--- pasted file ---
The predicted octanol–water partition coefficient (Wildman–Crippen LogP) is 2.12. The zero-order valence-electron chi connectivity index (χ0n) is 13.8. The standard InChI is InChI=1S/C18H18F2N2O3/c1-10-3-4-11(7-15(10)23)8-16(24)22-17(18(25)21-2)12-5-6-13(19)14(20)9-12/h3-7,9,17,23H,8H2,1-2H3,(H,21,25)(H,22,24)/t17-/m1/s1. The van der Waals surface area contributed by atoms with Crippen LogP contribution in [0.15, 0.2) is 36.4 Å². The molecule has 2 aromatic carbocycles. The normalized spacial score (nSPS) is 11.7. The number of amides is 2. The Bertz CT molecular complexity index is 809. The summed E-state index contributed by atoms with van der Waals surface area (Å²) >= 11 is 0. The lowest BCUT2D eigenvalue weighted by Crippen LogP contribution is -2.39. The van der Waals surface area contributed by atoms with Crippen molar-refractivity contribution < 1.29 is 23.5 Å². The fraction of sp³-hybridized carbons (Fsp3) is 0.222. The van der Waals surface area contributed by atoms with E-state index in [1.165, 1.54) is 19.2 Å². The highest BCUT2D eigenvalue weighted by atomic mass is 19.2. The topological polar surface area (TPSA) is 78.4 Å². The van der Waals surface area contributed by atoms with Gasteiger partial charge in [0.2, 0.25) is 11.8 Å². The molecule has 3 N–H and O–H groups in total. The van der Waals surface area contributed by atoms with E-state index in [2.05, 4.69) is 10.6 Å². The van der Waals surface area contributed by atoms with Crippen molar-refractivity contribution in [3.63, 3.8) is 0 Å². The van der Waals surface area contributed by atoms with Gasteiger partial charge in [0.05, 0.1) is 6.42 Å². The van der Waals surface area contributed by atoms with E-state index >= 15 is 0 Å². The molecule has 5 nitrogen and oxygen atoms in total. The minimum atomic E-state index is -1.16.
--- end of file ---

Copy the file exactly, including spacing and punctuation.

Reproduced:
The predicted octanol–water partition coefficient (Wildman–Crippen LogP) is 2.12. The zero-order valence-electron chi connectivity index (χ0n) is 13.8. The standard InChI is InChI=1S/C18H18F2N2O3/c1-10-3-4-11(7-15(10)23)8-16(24)22-17(18(25)21-2)12-5-6-13(19)14(20)9-12/h3-7,9,17,23H,8H2,1-2H3,(H,21,25)(H,22,24)/t17-/m1/s1. The van der Waals surface area contributed by atoms with Crippen LogP contribution in [0.15, 0.2) is 36.4 Å². The molecule has 2 aromatic carbocycles. The normalized spacial score (nSPS) is 11.7. The number of amides is 2. The Bertz CT molecular complexity index is 809. The summed E-state index contributed by atoms with van der Waals surface area (Å²) >= 11 is 0. The lowest BCUT2D eigenvalue weighted by Crippen LogP contribution is -2.39. The van der Waals surface area contributed by atoms with Crippen molar-refractivity contribution < 1.29 is 23.5 Å². The fraction of sp³-hybridized carbons (Fsp3) is 0.222. The van der Waals surface area contributed by atoms with E-state index in [1.165, 1.54) is 19.2 Å². The highest BCUT2D eigenvalue weighted by atomic mass is 19.2. The topological polar surface area (TPSA) is 78.4 Å². The van der Waals surface area contributed by atoms with Gasteiger partial charge in [0.2, 0.25) is 11.8 Å². The molecule has 3 N–H and O–H groups in total. The van der Waals surface area contributed by atoms with E-state index in [2.05, 4.69) is 10.6 Å². The van der Waals surface area contributed by atoms with Crippen molar-refractivity contribution in [3.63, 3.8) is 0 Å². The van der Waals surface area contributed by atoms with Gasteiger partial charge in [0.05, 0.1) is 6.42 Å². The van der Waals surface area contributed by atoms with E-state index >= 15 is 0 Å². The molecule has 5 nitrogen and oxygen atoms in total. The minimum atomic E-state index is -1.16.